Universities are at a high risk of cyber crime, with student data, personal information, and extremely valuable research causing education institutions to be prime targets of attack.
Universities often lack the resources to secure their data adequately, which poses another motivation behind attack. A recent study showed education and research were found to be the most attacked industry sector, seeing a 114% increase in the past two years.
75% of data breaches in the education sector occur at universities alone, while a third of UK universities have been hit with ransomware attacks over the past decade. Whilst most attacks were isolated incidents, Sheffield Hallam University reported 42 ransomware attacks since 2013.
The National Cyber Security Centre continuously warns of the rising cyber security threats to universities in the education sector, highlighting the importance of cyber security in universities and all higher education institutions.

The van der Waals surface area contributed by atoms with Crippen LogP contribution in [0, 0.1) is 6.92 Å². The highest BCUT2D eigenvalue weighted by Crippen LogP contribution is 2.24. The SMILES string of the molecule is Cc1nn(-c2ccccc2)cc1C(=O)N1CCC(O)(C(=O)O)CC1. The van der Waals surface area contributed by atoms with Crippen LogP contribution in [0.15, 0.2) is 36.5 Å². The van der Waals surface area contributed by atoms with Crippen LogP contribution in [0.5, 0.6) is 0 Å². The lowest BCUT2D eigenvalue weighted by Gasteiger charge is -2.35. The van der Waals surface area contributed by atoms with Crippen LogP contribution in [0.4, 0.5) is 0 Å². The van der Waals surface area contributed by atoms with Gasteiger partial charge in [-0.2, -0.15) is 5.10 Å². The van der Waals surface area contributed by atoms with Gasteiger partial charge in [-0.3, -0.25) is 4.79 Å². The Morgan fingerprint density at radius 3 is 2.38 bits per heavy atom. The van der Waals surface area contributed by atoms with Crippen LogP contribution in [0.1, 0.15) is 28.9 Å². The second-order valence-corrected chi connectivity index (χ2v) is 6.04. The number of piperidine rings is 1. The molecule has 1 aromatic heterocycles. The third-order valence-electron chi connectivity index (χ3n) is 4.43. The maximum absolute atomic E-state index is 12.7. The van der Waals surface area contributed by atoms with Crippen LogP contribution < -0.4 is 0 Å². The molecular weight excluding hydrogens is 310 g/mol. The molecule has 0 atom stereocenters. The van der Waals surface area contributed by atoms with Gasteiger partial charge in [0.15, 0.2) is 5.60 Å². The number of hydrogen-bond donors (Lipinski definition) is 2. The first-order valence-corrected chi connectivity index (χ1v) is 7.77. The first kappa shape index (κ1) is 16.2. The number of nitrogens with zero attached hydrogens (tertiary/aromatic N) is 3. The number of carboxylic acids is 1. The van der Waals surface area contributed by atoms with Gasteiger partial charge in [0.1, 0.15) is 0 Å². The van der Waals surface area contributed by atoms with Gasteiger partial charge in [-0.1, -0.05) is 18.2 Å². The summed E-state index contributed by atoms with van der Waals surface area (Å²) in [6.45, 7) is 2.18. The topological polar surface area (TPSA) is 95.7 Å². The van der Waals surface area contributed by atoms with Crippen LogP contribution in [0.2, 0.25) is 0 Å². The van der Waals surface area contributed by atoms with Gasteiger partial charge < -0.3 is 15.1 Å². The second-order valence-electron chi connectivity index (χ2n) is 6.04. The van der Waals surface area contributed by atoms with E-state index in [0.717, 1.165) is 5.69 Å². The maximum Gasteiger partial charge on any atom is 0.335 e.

Consequences of Cyber Attacks on Universities
87% of universities have experienced at least one successful cyber attack, while 43% have had student data attacked, including dissertation materials and exam results. Consequences may range from threats to students’ personal information, to IP loss and anti-competitive behaviour.
Reputational damage can be an irreversible consequence of attacks, or can lead to long-term repercussions which can be costly and resource-consuming to rectify - for instance, inevitable headlines flooding news outlets when attacks take place.
University league tables rank the best universities in the UK and act as a potentially crucial deciding factor for prospective students evaluating their available options. League tables monitor opinions of students in the course of study among other factors, and are therefore vital in universities upholding a positive reputation.